Biomarkers found in the temporary regression of type 1 diabetes
The partial remission phase of type 1 diabetes, in which residual β-cells recover insulin production, offers new hope for therapeutic action.
A review study of biomarkers for the frequently overlooked partial remission phase of type 1 diabetes was conducted by researchers from the Germans Trias i Pujol Research Institute (IGTP), in collaboration with experts in β-cell biology and regeneration from the Diabetes Research Institute in Miami.
Type 1 diabetes is a chronic disease initiated by an autoimmune attack on insulin-producing β-cells. Insulin therapy was introduced over a century ago and changed a once-fatal condition into a manageable one, but type 1 diabetes remains unpreventable and incurable. It drastically impacts patients’ lives, as well as their families, because of considerable potential complications. Furthermore, the disease’s incidence rates continue to increase each year.
Partial remission phase
The course of the disease takes an unpredictable pattern, marked by varying episodes of immune response. This complexity becomes very evident in the partial remission phase, known as the ‘honeymoon phase.’ This is when the disease’s progression appears to pause, and the residual β-cells recover insulin production and secretion, resulting in a decreased dependence on insulin injections for a brief time.
There has been notable progress in understanding the mechanisms leading to type 1 diabetes, but the disease’s evolution after diagnosis has not been explored equally. The partial remission phase offers a new opportunity for therapeutic action after the prediabetes stage, which is difficult to detect because of the requirement of comprehensive screening.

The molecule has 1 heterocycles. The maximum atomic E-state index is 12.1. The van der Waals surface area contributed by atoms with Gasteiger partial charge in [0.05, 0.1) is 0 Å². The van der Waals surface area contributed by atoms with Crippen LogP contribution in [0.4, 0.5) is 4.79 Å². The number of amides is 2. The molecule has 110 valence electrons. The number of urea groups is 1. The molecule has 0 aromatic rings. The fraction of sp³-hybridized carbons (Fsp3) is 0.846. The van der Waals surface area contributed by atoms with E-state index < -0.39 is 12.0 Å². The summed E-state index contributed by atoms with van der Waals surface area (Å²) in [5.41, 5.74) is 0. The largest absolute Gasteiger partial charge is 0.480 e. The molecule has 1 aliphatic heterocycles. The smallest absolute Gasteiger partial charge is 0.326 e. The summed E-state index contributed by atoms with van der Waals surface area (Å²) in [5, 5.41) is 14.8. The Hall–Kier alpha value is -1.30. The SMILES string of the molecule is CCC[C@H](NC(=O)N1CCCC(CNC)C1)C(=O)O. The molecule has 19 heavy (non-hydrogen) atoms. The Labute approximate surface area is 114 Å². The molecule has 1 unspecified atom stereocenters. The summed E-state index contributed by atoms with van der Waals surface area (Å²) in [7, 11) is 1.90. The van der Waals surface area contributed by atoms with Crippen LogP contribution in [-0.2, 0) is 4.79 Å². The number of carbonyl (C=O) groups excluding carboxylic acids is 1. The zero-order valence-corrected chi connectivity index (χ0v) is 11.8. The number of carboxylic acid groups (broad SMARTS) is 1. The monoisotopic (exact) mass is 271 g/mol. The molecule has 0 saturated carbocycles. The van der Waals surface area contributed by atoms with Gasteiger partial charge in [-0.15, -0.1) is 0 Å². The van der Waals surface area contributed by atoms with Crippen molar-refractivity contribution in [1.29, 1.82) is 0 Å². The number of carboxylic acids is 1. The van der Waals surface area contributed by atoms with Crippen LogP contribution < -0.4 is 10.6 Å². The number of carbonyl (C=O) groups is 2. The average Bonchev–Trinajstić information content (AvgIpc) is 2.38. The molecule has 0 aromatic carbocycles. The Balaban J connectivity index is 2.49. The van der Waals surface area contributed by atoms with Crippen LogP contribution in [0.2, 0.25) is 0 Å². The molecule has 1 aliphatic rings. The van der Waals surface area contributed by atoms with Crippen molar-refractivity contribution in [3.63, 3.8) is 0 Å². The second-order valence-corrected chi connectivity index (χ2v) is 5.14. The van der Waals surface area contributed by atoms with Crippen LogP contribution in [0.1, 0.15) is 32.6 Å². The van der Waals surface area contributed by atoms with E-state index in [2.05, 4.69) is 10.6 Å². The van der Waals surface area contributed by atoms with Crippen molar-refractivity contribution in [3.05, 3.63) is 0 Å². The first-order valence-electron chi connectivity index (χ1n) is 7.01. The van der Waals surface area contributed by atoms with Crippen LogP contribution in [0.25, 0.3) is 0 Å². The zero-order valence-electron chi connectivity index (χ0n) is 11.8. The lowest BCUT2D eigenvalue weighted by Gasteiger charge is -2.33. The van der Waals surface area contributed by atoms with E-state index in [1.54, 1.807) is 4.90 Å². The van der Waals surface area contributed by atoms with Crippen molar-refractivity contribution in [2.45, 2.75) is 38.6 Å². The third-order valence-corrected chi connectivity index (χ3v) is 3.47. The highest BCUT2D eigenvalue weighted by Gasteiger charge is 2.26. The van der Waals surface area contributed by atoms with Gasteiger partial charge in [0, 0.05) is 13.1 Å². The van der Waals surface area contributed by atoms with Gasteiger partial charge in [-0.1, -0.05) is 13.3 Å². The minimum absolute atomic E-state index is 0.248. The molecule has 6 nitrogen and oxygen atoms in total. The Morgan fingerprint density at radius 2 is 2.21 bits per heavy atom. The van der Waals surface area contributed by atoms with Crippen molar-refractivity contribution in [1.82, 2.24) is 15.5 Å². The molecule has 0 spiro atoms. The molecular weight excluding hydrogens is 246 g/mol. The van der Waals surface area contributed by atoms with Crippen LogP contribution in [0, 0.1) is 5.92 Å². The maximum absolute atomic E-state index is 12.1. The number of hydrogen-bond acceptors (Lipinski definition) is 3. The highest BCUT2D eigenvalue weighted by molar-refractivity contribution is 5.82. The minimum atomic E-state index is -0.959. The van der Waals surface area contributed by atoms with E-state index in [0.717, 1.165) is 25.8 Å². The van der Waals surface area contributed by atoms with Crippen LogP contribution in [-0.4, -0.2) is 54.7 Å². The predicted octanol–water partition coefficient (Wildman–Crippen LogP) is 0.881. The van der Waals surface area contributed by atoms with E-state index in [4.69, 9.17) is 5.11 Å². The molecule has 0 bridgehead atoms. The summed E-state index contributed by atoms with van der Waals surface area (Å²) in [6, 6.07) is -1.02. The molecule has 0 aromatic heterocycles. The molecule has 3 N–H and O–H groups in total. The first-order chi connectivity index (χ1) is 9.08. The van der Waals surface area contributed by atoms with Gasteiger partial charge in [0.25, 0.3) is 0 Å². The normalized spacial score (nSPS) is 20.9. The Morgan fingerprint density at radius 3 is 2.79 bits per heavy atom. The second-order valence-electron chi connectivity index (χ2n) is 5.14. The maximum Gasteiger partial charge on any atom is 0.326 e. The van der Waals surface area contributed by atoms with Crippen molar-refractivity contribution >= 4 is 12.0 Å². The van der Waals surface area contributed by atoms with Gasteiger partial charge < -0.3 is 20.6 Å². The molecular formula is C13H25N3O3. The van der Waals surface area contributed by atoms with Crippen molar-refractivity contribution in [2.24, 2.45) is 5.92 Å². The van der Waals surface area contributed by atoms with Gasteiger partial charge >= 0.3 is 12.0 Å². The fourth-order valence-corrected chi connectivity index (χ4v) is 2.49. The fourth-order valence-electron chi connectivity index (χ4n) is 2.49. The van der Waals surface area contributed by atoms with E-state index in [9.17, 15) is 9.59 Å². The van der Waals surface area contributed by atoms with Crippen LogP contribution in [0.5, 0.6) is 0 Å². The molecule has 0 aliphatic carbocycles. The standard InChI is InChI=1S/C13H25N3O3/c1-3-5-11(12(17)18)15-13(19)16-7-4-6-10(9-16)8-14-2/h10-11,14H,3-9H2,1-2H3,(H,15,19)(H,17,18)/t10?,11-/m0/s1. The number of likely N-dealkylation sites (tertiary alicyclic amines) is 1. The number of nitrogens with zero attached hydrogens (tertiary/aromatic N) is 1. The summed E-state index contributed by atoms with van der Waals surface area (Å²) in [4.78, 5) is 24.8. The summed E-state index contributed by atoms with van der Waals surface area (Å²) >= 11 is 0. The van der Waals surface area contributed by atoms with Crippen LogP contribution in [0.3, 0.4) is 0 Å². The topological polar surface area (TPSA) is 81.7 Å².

Various metabolic, immunological, and epigenetic changes that happen in the periphery of the body accompany the partial remission phenomenon in type 1 diabetes. These biomarkers include alterations in specific immune cell populations and molecular changes, which impact the disease’s temporary regression. There is little research about immunometabolic markers of this phase, highlighting the significance and potential impact of the work.
In the new study, the scientists investigated how peripheral biomarkers mirror efforts to halt β-cell autoimmunity and their possible application in clinical practice. They also studied emerging biomarkers that will add to the knowledge of different progression patterns and improving clinical management and interventions.
Laia Gómez, the study’s first author and predoctoral researcher of the Immunology of Diabetes group at IGTP, said: “grasping the natural mechanisms that lead to β-cell protection by the immune system will give us clues as to how we can tackle the autoimmune attack or at least minimise it.”
The review includes recent studies that suggest novel immunoregulatory pathways that may be direct targets to elongate or induce the ‘honeymoon phase,’ which has been shown to be beneficial for the long-term control of the disease.
The study was published in Trends in Endocrinology and Metabolism.